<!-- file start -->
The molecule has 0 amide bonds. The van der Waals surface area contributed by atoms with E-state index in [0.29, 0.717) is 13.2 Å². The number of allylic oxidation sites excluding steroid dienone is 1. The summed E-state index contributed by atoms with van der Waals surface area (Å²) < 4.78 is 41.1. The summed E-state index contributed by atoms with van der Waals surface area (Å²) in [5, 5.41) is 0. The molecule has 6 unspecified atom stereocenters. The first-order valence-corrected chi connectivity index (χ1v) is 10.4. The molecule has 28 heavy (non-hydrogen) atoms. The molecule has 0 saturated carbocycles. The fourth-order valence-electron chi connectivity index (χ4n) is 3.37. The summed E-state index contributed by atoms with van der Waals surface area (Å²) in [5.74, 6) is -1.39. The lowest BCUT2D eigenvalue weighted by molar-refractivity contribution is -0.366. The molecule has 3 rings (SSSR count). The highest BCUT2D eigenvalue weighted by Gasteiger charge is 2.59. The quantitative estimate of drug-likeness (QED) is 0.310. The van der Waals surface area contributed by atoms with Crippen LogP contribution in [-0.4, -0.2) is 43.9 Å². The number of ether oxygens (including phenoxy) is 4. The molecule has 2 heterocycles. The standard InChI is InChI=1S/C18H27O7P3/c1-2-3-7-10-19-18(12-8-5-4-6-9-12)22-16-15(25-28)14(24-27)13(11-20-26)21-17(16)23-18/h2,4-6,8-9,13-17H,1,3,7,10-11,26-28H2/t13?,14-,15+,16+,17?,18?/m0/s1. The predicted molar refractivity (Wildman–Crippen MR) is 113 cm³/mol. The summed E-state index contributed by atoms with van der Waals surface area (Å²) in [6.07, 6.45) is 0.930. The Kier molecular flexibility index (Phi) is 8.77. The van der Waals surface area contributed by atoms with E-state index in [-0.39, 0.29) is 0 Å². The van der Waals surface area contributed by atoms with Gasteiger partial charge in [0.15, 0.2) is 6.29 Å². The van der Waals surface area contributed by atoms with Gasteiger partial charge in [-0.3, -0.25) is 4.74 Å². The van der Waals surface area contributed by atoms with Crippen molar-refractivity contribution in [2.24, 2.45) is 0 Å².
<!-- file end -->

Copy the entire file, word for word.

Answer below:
The molecule has 0 amide bonds. The van der Waals surface area contributed by atoms with E-state index in [0.29, 0.717) is 13.2 Å². The number of allylic oxidation sites excluding steroid dienone is 1. The summed E-state index contributed by atoms with van der Waals surface area (Å²) < 4.78 is 41.1. The summed E-state index contributed by atoms with van der Waals surface area (Å²) in [5, 5.41) is 0. The molecule has 6 unspecified atom stereocenters. The first-order valence-corrected chi connectivity index (χ1v) is 10.4. The molecule has 28 heavy (non-hydrogen) atoms. The molecule has 0 saturated carbocycles. The fourth-order valence-electron chi connectivity index (χ4n) is 3.37. The summed E-state index contributed by atoms with van der Waals surface area (Å²) in [5.74, 6) is -1.39. The lowest BCUT2D eigenvalue weighted by molar-refractivity contribution is -0.366. The molecule has 3 rings (SSSR count). The highest BCUT2D eigenvalue weighted by Gasteiger charge is 2.59. The quantitative estimate of drug-likeness (QED) is 0.310. The van der Waals surface area contributed by atoms with Crippen LogP contribution in [-0.4, -0.2) is 43.9 Å². The number of ether oxygens (including phenoxy) is 4. The molecule has 2 heterocycles. The standard InChI is InChI=1S/C18H27O7P3/c1-2-3-7-10-19-18(12-8-5-4-6-9-12)22-16-15(25-28)14(24-27)13(11-20-26)21-17(16)23-18/h2,4-6,8-9,13-17H,1,3,7,10-11,26-28H2/t13?,14-,15+,16+,17?,18?/m0/s1. The predicted molar refractivity (Wildman–Crippen MR) is 113 cm³/mol. The summed E-state index contributed by atoms with van der Waals surface area (Å²) in [6.07, 6.45) is 0.930. The Kier molecular flexibility index (Phi) is 8.77. The van der Waals surface area contributed by atoms with E-state index in [-0.39, 0.29) is 0 Å². The van der Waals surface area contributed by atoms with Gasteiger partial charge in [0.15, 0.2) is 6.29 Å². The van der Waals surface area contributed by atoms with Gasteiger partial charge in [-0.3, -0.25) is 4.74 Å². The van der Waals surface area contributed by atoms with Crippen molar-refractivity contribution in [2.24, 2.45) is 0 Å².